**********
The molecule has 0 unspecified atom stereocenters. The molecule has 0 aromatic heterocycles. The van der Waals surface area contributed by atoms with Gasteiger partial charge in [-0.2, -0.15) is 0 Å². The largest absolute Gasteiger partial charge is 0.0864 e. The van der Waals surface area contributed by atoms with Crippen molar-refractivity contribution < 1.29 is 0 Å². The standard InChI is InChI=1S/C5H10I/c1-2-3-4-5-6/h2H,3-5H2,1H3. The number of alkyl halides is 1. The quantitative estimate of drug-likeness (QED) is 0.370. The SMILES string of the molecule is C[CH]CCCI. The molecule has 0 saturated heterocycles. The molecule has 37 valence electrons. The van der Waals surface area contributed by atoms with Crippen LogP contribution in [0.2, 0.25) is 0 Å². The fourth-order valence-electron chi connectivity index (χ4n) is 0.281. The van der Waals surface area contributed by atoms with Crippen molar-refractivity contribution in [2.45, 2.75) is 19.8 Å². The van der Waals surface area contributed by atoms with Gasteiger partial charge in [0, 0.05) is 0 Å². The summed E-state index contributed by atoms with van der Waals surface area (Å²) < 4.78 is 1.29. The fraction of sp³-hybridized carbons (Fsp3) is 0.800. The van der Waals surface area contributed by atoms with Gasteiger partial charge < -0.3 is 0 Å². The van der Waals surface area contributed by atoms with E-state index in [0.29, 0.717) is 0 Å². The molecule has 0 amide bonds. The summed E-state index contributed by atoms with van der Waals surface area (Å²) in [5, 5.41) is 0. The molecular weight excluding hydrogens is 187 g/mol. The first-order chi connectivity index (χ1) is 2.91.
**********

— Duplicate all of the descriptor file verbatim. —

The molecule has 0 unspecified atom stereocenters. The molecule has 0 aromatic heterocycles. The van der Waals surface area contributed by atoms with Gasteiger partial charge in [-0.2, -0.15) is 0 Å². The largest absolute Gasteiger partial charge is 0.0864 e. The van der Waals surface area contributed by atoms with Crippen molar-refractivity contribution < 1.29 is 0 Å². The standard InChI is InChI=1S/C5H10I/c1-2-3-4-5-6/h2H,3-5H2,1H3. The number of alkyl halides is 1. The quantitative estimate of drug-likeness (QED) is 0.370. The SMILES string of the molecule is C[CH]CCCI. The molecule has 0 saturated heterocycles. The molecule has 37 valence electrons. The van der Waals surface area contributed by atoms with Crippen LogP contribution in [0.2, 0.25) is 0 Å². The fourth-order valence-electron chi connectivity index (χ4n) is 0.281. The van der Waals surface area contributed by atoms with Crippen molar-refractivity contribution in [2.45, 2.75) is 19.8 Å². The van der Waals surface area contributed by atoms with Gasteiger partial charge in [0, 0.05) is 0 Å². The summed E-state index contributed by atoms with van der Waals surface area (Å²) < 4.78 is 1.29. The fraction of sp³-hybridized carbons (Fsp3) is 0.800. The van der Waals surface area contributed by atoms with Gasteiger partial charge < -0.3 is 0 Å². The van der Waals surface area contributed by atoms with E-state index in [0.29, 0.717) is 0 Å². The molecule has 0 amide bonds. The summed E-state index contributed by atoms with van der Waals surface area (Å²) in [5, 5.41) is 0. The molecular weight excluding hydrogens is 187 g/mol. The first-order chi connectivity index (χ1) is 2.91.